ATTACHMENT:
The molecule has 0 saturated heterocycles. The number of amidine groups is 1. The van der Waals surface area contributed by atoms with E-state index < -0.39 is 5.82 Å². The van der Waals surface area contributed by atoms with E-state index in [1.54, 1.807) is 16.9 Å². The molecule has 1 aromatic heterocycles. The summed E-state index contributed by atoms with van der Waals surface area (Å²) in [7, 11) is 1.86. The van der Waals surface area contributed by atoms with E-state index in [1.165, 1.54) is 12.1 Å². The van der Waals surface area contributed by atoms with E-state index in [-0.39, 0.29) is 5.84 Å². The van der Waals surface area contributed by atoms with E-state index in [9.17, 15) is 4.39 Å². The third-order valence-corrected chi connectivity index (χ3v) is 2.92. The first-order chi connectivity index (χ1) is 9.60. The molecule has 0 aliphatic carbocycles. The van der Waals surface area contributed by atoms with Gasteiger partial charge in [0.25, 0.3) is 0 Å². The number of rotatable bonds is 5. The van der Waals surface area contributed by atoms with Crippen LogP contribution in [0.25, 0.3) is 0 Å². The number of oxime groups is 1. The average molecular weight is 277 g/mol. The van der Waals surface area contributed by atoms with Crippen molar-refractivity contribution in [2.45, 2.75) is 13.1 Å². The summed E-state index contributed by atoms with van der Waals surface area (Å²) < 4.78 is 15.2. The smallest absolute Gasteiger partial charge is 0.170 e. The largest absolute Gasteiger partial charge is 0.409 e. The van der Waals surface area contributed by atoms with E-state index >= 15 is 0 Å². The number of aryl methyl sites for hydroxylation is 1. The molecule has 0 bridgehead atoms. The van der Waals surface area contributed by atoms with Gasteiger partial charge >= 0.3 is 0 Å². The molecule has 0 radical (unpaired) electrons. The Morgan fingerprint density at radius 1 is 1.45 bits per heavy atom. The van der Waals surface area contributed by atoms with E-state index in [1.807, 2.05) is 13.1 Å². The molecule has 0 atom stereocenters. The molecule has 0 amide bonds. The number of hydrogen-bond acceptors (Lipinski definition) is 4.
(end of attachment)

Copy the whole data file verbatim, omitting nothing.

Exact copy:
The molecule has 0 saturated heterocycles. The number of amidine groups is 1. The van der Waals surface area contributed by atoms with E-state index < -0.39 is 5.82 Å². The van der Waals surface area contributed by atoms with E-state index in [1.54, 1.807) is 16.9 Å². The molecule has 1 aromatic heterocycles. The summed E-state index contributed by atoms with van der Waals surface area (Å²) in [7, 11) is 1.86. The van der Waals surface area contributed by atoms with E-state index in [1.165, 1.54) is 12.1 Å². The van der Waals surface area contributed by atoms with E-state index in [-0.39, 0.29) is 5.84 Å². The van der Waals surface area contributed by atoms with E-state index in [9.17, 15) is 4.39 Å². The third-order valence-corrected chi connectivity index (χ3v) is 2.92. The first-order chi connectivity index (χ1) is 9.60. The molecule has 0 aliphatic carbocycles. The van der Waals surface area contributed by atoms with Gasteiger partial charge in [0.25, 0.3) is 0 Å². The number of rotatable bonds is 5. The van der Waals surface area contributed by atoms with Crippen LogP contribution in [0.25, 0.3) is 0 Å². The number of oxime groups is 1. The average molecular weight is 277 g/mol. The van der Waals surface area contributed by atoms with Crippen molar-refractivity contribution in [2.45, 2.75) is 13.1 Å². The summed E-state index contributed by atoms with van der Waals surface area (Å²) < 4.78 is 15.2. The smallest absolute Gasteiger partial charge is 0.170 e. The largest absolute Gasteiger partial charge is 0.409 e. The van der Waals surface area contributed by atoms with E-state index >= 15 is 0 Å². The number of aryl methyl sites for hydroxylation is 1. The molecule has 0 bridgehead atoms. The van der Waals surface area contributed by atoms with Gasteiger partial charge >= 0.3 is 0 Å². The molecule has 0 radical (unpaired) electrons. The Morgan fingerprint density at radius 1 is 1.45 bits per heavy atom. The van der Waals surface area contributed by atoms with E-state index in [1.807, 2.05) is 13.1 Å². The molecule has 0 atom stereocenters. The molecule has 0 amide bonds. The number of hydrogen-bond acceptors (Lipinski definition) is 4.